Accountants providing financial advice should be wary of growing calls to reconsider long statements of advice (SOAs) which - because of their excessive length - may not be bulletproof.
Clients don't read massive SOAs, professionals told
Assured Support principal Sean Graham said the law only stipulates that eight elements be included in an SOA document, and a lot of information included in modern SOAs can be cut without compromising the document’s compliance.
“I think that RG90, for all its limitations, is actually telling us we can cut stuff out of our SOA,” he said at the ifa Business Strategy Day in Sydney last week.
“Your advice has to be clear, concise and effective, and how can 60, 90 or 120 pages be clear, concise and effective?” he said.
“At the end of the day, when the issue is addressed, it’s going to come down to: did the client understand what they were getting? And if the document is 120 pages, is it reasonable to expect the client would understand the advice’s implications, consequences and what it meant?”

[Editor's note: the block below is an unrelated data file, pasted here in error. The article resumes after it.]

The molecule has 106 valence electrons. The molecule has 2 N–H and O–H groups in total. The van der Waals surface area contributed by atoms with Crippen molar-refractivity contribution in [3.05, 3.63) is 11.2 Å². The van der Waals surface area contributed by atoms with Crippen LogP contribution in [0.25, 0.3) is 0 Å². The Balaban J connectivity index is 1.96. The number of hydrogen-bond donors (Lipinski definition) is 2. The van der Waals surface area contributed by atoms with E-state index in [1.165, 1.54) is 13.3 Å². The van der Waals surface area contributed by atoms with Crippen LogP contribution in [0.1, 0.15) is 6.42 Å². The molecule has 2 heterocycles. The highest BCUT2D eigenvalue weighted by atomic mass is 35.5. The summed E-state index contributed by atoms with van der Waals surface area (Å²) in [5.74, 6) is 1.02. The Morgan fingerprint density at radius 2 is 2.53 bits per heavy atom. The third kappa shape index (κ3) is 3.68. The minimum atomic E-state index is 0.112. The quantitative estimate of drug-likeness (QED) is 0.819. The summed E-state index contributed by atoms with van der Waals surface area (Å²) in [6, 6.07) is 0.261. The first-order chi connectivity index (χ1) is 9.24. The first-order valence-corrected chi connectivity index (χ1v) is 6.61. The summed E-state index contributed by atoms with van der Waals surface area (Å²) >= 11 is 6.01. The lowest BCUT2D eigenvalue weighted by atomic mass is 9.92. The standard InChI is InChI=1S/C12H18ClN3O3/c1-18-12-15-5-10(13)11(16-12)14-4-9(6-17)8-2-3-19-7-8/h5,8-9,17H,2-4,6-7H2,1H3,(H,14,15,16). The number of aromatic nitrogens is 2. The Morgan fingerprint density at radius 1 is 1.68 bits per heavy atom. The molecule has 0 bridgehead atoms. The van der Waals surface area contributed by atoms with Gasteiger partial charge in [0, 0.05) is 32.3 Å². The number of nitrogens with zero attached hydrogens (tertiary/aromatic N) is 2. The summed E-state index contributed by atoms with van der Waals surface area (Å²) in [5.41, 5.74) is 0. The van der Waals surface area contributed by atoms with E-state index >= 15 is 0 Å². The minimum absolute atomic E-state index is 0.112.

This applies to those accountants providing SMSF advice in particular, given the advice is often complex and to high-net-worth clients.
Verante Financial Planning director Liam Shorte said the focus of SOAs should be on best interests duty, not liability protection through disclosures and disclaimers.
“If we accept that all our work should have a focus on the client’s best interest then this should make it simpler to produce SOAs that are client focused, understandable both in words and flow charts to suit differing preferences and concise enough that SMSF trustees actually read the document,” Mr Shorte told sister publication SMSF Adviser.
“I just have to agree: we must work with compliance experts and ASIC to stop the production of 60-100 page SOAs that turn off clients,” he said.
“I tell clients that if I cannot explain an investment in one minute to them then I will not use that investment in their portfolios, yet I then put a 60-page SOA in front of them to meet compliance requirements. There has got to be a better way,” he said.
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